A Real Deal on the Filibuster
A Senate rule that's long allowed a large minority of senators to block a vote with a filibuster - or the mere threat of one - has become a powerful check on majority rule. It's an indirect way to force a supermajority vote of 60 on critical issues, rather than a simple up-or-down majority vote of 51.
But unlike other checks and balances in the American system of government, this rare use of political power is not explicitly spelled out in the Constitution. It's time to consider whether it should be - before the Senate self-combusts over the filibuster issue in coming days.
Senate Republicans are on the verge of restricting use of this rule to prevent Democrats from filibustering a vote on several of President Bush's lower-court judicial nominees. If they succeed in using this so-called nuclear option, they open the way for the president's Supreme Court nominees to be approved by 51 votes, thus shaping court decisions for decades to come on such hot-button issues as abortion, the death penalty, and religion in public places.
The stakes for American society in this debate are thus very high - so high that the question about the majority size in such Senate votes should be thrown back to the people through the process of amending the Constitution through the states.
The Senate's heated confrontation shows it can't claim its historic role as "the saucer that cools the tea." The public must now take charge.
The nation's Founders purposely allowed the Senate to set its own rules, including how to "advise and consent" on the president's key appointments and treaties. They didn't, however, anticipate vote-blocking filibusters, or the introduction of rules in the 20th century that require supermajority votes to close debate.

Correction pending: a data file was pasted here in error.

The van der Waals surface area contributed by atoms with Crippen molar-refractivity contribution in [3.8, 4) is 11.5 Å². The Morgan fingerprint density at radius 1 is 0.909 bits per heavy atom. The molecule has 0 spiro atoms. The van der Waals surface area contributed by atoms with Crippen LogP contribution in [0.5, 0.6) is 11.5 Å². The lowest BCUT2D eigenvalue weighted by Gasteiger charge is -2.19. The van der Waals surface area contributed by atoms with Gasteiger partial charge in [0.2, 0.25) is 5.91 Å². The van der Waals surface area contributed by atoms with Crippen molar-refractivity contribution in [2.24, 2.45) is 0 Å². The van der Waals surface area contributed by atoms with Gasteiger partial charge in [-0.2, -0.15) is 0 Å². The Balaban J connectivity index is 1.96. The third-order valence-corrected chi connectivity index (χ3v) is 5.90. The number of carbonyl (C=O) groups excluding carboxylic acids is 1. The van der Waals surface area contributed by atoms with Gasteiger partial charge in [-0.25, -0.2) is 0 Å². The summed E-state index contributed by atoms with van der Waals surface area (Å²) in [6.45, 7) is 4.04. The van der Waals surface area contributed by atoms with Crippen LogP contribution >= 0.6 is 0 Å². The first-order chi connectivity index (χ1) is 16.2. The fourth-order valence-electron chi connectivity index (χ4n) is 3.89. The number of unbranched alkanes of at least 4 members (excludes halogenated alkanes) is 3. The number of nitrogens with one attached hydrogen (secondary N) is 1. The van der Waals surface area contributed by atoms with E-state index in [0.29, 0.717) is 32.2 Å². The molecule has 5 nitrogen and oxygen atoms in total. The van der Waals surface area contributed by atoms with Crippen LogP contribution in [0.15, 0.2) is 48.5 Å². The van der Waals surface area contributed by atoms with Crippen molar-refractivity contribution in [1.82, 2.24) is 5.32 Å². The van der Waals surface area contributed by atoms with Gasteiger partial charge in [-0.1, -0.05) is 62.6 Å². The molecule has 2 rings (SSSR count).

Use of the filibuster to block votes, made famous in the 1939 film "Mr. Smith Goes to Washington," has since been elevated as a powerful check - as powerful as, say, the presidential veto or the House's authority over impeachment and revenue bills, which are in the Constitution.
Amending the Constitution would be no easy task. For one, a proposal to eliminate the filibuster or require a supermajority to end a judicial filibusters would have to be approved by three-fourths of the states.
This long course would mean the Senate would need to come up with a temporary compromise on judicial nominees.
The nation deserves a grass-roots debate over the role of judges and how they should be selected. Do Americans really want, for instance, both parties to compromise and approve judicial nominees that can best bring the most bipartisan, perhaps neutral, interpretation of the Constitution? Or do they want the majority party in the Senate to be able to seat judges with only one party's ideological bent - including Supreme Court justices who might even influence the outcome of presidential elections?
Over recent decades, more and more "landmark" decisions by the high court, such as the one in 2000 that tipped the election to Bush, or the 1973 Roe v. Wade decision on abortion, have left opposite impressions among Americans. Judges are either vital to society in deciding important and controversial matters or they inject too much personal or political opinion in decisions, usurping the role of elected representatives in better reflecting the people's will.
Division over the courts really represents a debate over how much government should honor the most heart-felt interests of a minority. Whether in using courts or the filibuster, a minority group often seeks to protect itself from majority rule in elected bodies. And indeed, democracies couldn't function if the majority too often steps on minority interests to the point that the minority would no longer support democracy itself.
The Constitution hasn't been amended in 34 years - a long dry spell. The last serious attempt was the proposed Equal Rights Amendment, which failed but nonetheless pushed forward progress on women's rights.
Before the Senate heads into a showdown that could further split the nation, it needs to step back and hand this issue over to a wider, and perhaps wiser, set of Americans beyond the Beltway. Who knows, that route may become a popular way to settle the most difficult national issues, better than a few judges can.